Last month my 3rd grader son and I left from the Cub Scout orientation meeting broken-hearted. I myself was in Cub Scouts for 4 years back in the late 1980s and early 1990s. It was a major part of my childhood.
But it’s not set up the same way anymore. At the meeting, the adults were ultimately informed that if we wanted our sons to be in Scouts, we would be volunteering to be the actual leaders.
In a household where both parents work full-time, I knew that it would be unwise to commit so much of my time to what would ultimately be a part-time job that would indirectly pay other people’s salaries, in the likeness of a multilevel marketing pyramid scheme.
So I decided to start my own group; for all the boys whose parents couldn’t commit to the actual organization.
I set up a “scavenger hunt hike” at a nearby park with a creek. Once all the boys arrived, along with a few younger sisters, a villain who called himself Red Rover popped out of the bushes.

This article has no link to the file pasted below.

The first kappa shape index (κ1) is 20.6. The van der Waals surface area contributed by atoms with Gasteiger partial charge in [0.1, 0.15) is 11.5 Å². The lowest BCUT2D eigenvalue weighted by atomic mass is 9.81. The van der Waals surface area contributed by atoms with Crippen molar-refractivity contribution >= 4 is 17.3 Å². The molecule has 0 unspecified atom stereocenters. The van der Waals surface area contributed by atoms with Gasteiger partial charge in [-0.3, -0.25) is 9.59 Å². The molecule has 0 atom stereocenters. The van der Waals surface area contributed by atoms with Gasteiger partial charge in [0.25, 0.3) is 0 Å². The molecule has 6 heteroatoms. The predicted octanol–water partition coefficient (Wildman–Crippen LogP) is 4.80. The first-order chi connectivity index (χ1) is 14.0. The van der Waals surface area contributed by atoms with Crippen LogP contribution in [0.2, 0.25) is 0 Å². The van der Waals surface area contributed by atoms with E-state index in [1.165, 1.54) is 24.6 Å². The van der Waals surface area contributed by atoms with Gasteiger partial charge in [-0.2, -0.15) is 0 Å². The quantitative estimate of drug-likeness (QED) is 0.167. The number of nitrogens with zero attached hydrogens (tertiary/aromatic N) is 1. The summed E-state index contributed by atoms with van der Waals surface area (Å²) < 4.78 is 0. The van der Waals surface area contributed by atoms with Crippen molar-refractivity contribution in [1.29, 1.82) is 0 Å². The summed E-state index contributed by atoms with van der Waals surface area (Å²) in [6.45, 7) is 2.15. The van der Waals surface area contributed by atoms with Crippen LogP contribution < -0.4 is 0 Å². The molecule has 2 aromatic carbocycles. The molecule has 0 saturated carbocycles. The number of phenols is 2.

He explained that his great-grandfather originally own the land, but instead of being able to inherit the land, it was given to the city as a public park.
Therefore, Red Rover hid 8 “toxic rocks” along the creek, which would dry up all the water if the boys couldn’t find them all within the following hour.
Here’s a video of that event:
As I expected, all 8 toxic rocks were found within the hour. Therefore, Red Rover returned from the bushes, in an attempt to take them back from me.
This led to a low-budget Marvel style fist fight between Red Rover and me.
Here’s the video for that part:
The boys (and their sisters) enjoyed playing on the park afterwards, as my wife had brought some snacks for the kids to enjoy as well.
And some might call this a major coincidence, but my friend Ben showed up after the scavenger hunt hike rough-house with the boys.
It was a plan that came together!
Now that the launch went well, I am excited to plan the next event…